Monday, March 07, 2005

News of the Day (March 7)

Communist China’s saber-rattling on Taiwan gets louder: Beginning with a blast from Communist Premier Wen Jiabao (BBC), the cadres assembled at the rubber-stamp National People’s Congress are moving forward with plans for an “anti-secession” law which would bar Taiwan from declaring formal independence (Cybercast News). Given that the Communists have never set foot on Taiwan, the only way they could enforce such a “law” would be an invasion, which many in the island democracy believe is the real objective of the Communists (Times of London, UK). Taiwan’s press almost unanimously ripped the cadres (BBC). Meanwhile, Communist Foreign Minister Li Zhaoxing fired warnings at the United States and Japan, ripping their recent decision to make Taiwan’s future a joint issue of concern. The cadre called the move “an encroachment on China's sovereignty and interference into China's internal affairs” (Cybercast News, BBC). Again, the Communists have never set foot on Taiwan.

Currency, mining, and the crushing protests examined at NPC: The Communist legislature made other news this weekend. Guo Shuqing, the cadre in charge of foreign currency exchange, insisted the Communist currency would remain deflated indefinitely – ensuring American manufacturers and other Asian exporters would continue to take it on the chin (CNN). Mining safety – a massive problem in Communist China – won another $362 million in funds from Premier Wen (BBC). Finally, new efforts are being considered regarding protests throughout the impoverished rural interior – mainly new police power “to increase fines, seize property, close down businesses, and hold under house arrest anyone who ‘violates public-security management’” (Time Asia) cloaked with soft words about a “harmonious society.” How “harmonious” is Hanyuan County?

Protestors arrested; reporter beaten; Tiananmen letter sent: Speaking of protests, about 20 demonstrators in Beijing “were forced into police vans and taken away after handing out leaflets” (BBC). A reporter who earlier tried to take pictures of the NPC building “was beaten to the ground by plain-clothed Chinese officials at the street entrance” (Epoch Times). Given that, one can expect bad things to come for the authors of a letter to the NPC calling for a re-evaluation of the Tiananmen Square massacre. However, 125 victims and relatives of victims of that day – led by Tiananmen Mothers founder Ding Zilin – sent the open letter anyway (Epoch Times).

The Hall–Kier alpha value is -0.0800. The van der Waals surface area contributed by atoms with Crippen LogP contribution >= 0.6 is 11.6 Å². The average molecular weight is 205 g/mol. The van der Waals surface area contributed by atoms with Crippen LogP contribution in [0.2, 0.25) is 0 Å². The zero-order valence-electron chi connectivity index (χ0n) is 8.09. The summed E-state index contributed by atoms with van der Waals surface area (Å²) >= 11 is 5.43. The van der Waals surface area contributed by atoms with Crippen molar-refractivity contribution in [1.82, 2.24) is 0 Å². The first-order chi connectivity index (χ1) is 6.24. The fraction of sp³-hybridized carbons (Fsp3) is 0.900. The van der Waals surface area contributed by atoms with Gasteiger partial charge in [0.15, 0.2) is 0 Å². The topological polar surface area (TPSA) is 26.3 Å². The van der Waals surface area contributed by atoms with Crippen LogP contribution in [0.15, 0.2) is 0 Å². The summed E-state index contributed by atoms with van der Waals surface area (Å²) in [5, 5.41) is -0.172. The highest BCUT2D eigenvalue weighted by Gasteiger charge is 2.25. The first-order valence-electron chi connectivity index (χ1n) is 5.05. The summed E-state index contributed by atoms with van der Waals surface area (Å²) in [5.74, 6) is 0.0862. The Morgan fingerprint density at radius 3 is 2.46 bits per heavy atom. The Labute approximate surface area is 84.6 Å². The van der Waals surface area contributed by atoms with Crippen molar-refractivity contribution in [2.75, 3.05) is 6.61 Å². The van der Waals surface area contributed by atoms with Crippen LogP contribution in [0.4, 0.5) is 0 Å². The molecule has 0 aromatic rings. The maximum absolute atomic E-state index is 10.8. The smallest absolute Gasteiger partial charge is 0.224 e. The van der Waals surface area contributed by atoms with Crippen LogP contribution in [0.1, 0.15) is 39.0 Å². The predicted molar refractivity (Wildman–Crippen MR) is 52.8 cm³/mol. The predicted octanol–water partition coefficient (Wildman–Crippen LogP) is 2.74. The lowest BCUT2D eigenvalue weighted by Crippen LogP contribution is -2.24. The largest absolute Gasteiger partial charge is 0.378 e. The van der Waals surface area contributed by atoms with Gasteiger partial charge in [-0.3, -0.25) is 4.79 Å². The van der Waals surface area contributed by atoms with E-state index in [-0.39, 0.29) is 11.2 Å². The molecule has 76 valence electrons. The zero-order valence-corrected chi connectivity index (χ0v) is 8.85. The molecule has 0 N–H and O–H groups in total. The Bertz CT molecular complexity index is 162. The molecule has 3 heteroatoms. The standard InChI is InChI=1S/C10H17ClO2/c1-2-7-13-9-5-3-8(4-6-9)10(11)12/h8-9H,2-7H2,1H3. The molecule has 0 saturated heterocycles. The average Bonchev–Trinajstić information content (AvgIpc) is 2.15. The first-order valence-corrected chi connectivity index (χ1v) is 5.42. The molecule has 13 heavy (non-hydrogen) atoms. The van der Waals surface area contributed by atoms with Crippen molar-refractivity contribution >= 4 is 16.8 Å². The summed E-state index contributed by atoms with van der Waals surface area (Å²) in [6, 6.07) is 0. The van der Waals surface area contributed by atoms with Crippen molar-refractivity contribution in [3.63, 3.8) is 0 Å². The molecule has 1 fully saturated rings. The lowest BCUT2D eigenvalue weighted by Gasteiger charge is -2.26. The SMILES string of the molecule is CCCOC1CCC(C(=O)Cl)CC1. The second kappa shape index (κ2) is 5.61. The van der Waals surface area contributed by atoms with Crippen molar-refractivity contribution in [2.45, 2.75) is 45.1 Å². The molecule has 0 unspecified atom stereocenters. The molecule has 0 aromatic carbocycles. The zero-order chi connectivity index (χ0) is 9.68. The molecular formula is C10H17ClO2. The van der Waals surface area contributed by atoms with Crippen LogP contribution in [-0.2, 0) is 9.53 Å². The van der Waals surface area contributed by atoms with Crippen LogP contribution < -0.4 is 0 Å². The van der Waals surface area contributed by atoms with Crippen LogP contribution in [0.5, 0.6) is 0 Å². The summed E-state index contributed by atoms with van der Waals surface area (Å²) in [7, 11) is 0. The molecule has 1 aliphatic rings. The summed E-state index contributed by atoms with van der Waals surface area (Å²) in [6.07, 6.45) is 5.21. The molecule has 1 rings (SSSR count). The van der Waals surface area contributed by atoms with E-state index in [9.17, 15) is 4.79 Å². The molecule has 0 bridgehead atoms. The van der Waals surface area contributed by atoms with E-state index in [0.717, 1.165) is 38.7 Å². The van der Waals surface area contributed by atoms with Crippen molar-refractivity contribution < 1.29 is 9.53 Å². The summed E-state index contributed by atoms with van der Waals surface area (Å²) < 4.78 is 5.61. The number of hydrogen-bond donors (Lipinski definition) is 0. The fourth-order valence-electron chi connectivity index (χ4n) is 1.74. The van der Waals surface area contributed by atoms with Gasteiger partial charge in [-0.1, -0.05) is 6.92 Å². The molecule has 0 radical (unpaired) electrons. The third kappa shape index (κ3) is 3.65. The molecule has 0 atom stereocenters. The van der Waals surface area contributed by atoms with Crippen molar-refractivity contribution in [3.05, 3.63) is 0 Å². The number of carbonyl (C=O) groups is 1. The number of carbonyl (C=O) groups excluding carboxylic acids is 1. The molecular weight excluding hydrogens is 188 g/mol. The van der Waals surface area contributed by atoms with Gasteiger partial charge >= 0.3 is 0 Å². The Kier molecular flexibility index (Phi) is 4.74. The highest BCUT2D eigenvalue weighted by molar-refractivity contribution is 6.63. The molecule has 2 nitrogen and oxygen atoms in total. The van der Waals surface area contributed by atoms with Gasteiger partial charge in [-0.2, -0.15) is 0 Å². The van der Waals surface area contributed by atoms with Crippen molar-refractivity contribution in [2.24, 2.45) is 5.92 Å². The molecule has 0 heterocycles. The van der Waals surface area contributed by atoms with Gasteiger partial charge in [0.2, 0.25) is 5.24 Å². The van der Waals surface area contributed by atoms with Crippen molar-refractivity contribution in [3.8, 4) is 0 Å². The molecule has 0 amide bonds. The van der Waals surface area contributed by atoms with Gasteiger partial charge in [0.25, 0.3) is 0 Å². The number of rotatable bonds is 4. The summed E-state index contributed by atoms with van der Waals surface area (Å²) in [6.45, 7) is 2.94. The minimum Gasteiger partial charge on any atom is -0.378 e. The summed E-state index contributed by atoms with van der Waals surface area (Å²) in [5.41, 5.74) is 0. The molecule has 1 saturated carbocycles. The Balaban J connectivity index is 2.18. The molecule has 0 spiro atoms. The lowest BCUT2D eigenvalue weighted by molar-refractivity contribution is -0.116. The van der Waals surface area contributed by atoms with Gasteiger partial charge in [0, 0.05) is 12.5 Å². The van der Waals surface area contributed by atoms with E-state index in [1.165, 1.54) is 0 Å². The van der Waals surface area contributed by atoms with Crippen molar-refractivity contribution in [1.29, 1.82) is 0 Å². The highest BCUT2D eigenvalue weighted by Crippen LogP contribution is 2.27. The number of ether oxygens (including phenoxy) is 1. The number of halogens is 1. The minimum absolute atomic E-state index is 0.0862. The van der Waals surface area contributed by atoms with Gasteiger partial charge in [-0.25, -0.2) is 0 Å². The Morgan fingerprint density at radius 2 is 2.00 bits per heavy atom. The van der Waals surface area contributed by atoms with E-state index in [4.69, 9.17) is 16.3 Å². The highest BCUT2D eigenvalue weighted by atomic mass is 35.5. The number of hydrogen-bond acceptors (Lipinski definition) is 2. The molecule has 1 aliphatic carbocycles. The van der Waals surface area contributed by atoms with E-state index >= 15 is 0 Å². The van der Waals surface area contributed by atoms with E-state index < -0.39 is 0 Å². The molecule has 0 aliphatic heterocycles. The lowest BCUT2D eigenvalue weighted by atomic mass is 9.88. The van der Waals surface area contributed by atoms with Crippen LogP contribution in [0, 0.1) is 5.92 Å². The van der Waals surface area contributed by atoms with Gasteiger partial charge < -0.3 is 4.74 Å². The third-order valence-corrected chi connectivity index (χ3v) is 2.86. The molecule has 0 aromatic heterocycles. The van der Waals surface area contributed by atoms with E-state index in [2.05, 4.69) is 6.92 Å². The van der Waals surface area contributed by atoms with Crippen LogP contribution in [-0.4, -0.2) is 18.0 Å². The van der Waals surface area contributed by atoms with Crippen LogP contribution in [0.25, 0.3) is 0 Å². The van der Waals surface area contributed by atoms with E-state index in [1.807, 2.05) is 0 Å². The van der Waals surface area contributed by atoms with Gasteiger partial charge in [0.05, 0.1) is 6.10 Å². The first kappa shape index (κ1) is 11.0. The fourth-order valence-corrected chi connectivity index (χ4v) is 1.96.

FBI considers countering Communist espionage “our main priority”: The exact words were used by Tim Bereznay, a senior FBI counterintelligence official, in an interview with Bill Gertz, Washington Times. Bereznay’s motive was deeply personal: “he fears his 4-year-old grandson might one day have to go to war in the Taiwan Strait against a Chinese military armed with stolen U.S. weapons technology.”

Worldwide opinion favorable to Communist China: A BBC poll in 22 nations gauging opinion on Communist China revealed the uphill climb we have: by a 48-30 margin, Communist China’s influence was consider “mainly positive.” The exceptions to the rule were South Korea, the U.S., and – by the widest margin – Germany. The latter is a welcome surprise given the foolhardy policies of its leader Gerhardt Schroeder.

Shooter of Chen Shui-bian committed suicide: Taiwan police named their lead suspect in the pre-election shooting of President Chen Shui-bian – Chen Yi-hsiung, “whose wife says he confessed to the shooting” (BBC). The would-be assassin was upset at the President for his economic policies. He shot him one day before the election, and then – after the President was re-elected – drowned himself.

On the departure of Tung Chee-hwa: Stephen Vines, Time Asia, bids good riddance to Hong Kong’s Chief Executive, but notes that the Communists who appointed him have “long forgotten the promise of a ‘high degree of autonomy’ for its new colony.” The editors of the Washington Times noted that Tung’s resignation gives the Communists two more years to continue “subtly thumbing its nose at the one-country, two-system principle” without consequence. Also weighing in is Time Asia’s Zoher Abdoolcarim.

More commentary on Communist China: Eric Margolis, Toronto Sun, has an even-handed column on Taiwan. Orville Schell, of UC Berkeley, calls on the Communists to come to terms with their bloody past in Time Asia. Stephen Gregory, Epoch Times, talks about the significance of the Nine Commentaries on the Chinese Communist Party.

Communists take Stalinist North Korea’s side on talks; won’t buy U.S. intelligence: Communist China is still refusing to believe that Stalinist North Korea has the nuclear weapons it already claims it has (New York Times via International Herald Tribune), while cadre Yang Xiyu took echoed an old Stalinist demand for bilateral U.S.-SNK talks (Washington Times, fifth item). Anyone surprised by this should read these columns.

On the plight of the refugees: Edward Cody, Washington Post, interviews Lee Shanyu, a refugee from Stalinist North Korea forced to be a concubine in Communist China and a prisoner in her homeland because she chose to escape starvation and oppression.

Commentary on Stalinist North Korea: Former South Korean politician C.S. Koo and Georgetown Professor William Taylor combine to write a spectacularly awful column in the Washington Times. Alan Caruba, who has a blog he calls the National Anxiety Center, recognizes Communist China’s true objectives regarding its Stalinist ally, but outside of that his Cybercast News piece is not much better.

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